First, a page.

Allusion, figurative language, and tone to convey Wolsey’s complex response to his dismissal from court (Shakespeare’s play Henry VIII)

Topics: Stockholm Metro, Madrid Metro, Henry VIII Pages: 6 (1990 words) Published: January 6, 2014
A Sample Essay Question with 2 Sample Answers & Scoring Comments (For Students of 2011)

In the following speech from Shakespeare’s play Henry VIII, Cardinal Wolsey considers his sudden downfall from his position as advisor to the king. Spokesmen for the king have just left Wolsey alone on stage. Read the speech carefully. Then write a well-organized essay in which you analyze how Shakespeare uses elements such as allusion, figurative language, and tone to convey Wolsey’s complex response to his dismissal from court.

1. So farewell—to the little good you bear me.
2. Farewell? a long farewell to all my greatness!
3. This is the state of man: to-day he puts forth
4. The tender leaves of hopes, to-morrow blossoms,
5. And bears his blushing honors thick upon him;
6. The third day comes a frost, a killing frost,
7. And when he thinks, good easy man, full surely
8. His greatness is a-ripening, nips his root,
9. And then he falls as I do. I have ventur’d,
10. Like little wanton boys that swim on bladders,1
11. This many summers in a sea of glory,
12. But far beyond my depth. My high-blown pride
13. At length broke under me, and now has left me,
14. Weary and old with service, to the mercy
15. Of a rude stream that must for ever hide me.
16. Vain pomp and glory of this world, I hate ye!
17. I feel my heart new open’d. O how wretched
18. Is that poor man that hangs on princes’ favors!
19. There is, betwixt that smile we would aspire to,
20. That sweet aspect of princes, and their ruin,
21. More pangs and fears than wars or women have;
22. And when he falls, he falls like Lucifer,2
23. Never to hope again.

Sample Essay A (675 words) [with my inserted comments]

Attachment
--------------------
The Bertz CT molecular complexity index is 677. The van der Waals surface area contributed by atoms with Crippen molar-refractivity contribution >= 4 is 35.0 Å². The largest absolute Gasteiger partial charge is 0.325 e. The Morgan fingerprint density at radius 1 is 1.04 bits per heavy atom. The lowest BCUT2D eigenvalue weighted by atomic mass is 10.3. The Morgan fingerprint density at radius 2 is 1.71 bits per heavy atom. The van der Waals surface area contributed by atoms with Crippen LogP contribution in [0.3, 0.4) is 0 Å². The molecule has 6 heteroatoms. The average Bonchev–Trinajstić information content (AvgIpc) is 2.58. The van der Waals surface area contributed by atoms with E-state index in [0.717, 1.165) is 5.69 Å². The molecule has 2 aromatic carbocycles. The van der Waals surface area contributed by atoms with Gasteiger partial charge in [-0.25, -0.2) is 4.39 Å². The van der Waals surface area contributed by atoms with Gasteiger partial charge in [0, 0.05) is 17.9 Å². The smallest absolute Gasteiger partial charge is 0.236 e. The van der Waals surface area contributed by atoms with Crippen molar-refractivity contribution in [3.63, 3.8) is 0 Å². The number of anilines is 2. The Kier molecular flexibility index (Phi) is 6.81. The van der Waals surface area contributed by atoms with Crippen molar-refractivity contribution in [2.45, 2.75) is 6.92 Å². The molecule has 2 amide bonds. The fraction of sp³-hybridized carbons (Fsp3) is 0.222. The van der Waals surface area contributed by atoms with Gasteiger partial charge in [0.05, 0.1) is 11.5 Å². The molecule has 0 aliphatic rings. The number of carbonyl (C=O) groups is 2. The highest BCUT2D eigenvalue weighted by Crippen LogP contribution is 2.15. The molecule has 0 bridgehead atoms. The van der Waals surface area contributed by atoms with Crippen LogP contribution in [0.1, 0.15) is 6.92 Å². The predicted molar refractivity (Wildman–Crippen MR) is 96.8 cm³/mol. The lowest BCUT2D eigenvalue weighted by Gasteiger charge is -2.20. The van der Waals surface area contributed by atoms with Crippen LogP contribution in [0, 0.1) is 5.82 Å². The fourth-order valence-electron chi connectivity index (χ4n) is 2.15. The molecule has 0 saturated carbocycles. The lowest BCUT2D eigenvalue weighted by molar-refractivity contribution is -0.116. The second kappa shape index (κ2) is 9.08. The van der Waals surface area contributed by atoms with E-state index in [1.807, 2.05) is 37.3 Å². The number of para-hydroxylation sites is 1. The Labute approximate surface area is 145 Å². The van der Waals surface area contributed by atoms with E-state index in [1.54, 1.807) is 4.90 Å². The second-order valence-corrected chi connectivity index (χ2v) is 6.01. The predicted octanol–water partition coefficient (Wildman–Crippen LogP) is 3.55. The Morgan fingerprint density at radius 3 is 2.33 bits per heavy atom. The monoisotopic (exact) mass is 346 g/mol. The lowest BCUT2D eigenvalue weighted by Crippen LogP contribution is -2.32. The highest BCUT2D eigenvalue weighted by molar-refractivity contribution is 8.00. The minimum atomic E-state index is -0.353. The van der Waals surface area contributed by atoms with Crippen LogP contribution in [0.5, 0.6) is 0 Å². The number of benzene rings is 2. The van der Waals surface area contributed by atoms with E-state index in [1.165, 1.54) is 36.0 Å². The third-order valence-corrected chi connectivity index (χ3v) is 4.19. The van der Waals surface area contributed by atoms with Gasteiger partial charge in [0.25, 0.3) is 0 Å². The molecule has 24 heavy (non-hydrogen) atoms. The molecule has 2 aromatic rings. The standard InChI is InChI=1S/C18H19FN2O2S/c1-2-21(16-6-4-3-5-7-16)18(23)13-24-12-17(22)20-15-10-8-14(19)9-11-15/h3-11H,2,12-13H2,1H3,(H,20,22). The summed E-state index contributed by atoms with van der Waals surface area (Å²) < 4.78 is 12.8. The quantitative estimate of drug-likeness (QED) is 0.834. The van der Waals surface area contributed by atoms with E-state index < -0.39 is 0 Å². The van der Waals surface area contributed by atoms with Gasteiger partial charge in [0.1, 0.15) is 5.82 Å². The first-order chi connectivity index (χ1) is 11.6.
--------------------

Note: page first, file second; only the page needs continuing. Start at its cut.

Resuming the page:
A writer must employ a variety of rhetorical devices in order to convey the emotions of a character. If these techniques are used well, the character becomes more real to the reader. In his play Henry VIII, William Shakespeare does a remarkable job of conveying the emotions of his character Cardinal Wolsey, who has just received the shock of his dismissal as the King’s advisor. Shakespeare’s description is realistic because it reflects the range of feelings that people often undergo when reeling from3 an unexpected disappointment. Wolsey’s soliloquy reveals both anger and lamentation as he struggles to come to terms with what has occurred. Shakespeare portrays both the hostility and despair of Wolsey’s reactions through (1) dramatic diction, (2) figurative language, and (3) a shift in tone. [Good introductory paragraph and clear mental outline of 3 major points to be developed in the 3 paragraphs that follow]

The words Shakespeare chooses reflect Wolsey’s complex reaction because they represent strong emotion. [Good topic sentence] Wolsey describes himself as “weary,” (line 14) which implies that he has poured everything (he has) into his position, leaving him exhausted. “Weary” connotes aging, as if Wolsey has expended a great amount of time in his dedication to his work. Even more [Good coherence] powerful is the selection of the word “wretched,” (line 17) which Wolsey uses to characterize men such as himself who have lived their lives depending on the approval of the monarch. The connotations of “wretched” are despair and utter hopelessness. This word choice suggests that Wolsey has no hope whatsoever for the future, leaving him in a state of sheer desperation. The loaded diction Shakespeare uses illuminates the extremity of Wolsey’s emotional state. [Good paragraph conclusion]

Through figurative language, Shakespeare evokes powerful images that show Wolsey’s anger as well as despair. [Good topic sentence] He uses the metaphor of a delicate flower to represent Wolsey’s spirit, first optimistically putting out “the tender leaves of hopes,” (line 4) then blooming, only to be struck by a “killing frost.” (line 6) This image conveys Wolsey’s vulnerability and innocence. The frost, which symbolizes the King’s brash dismissal of Wolsey, is...
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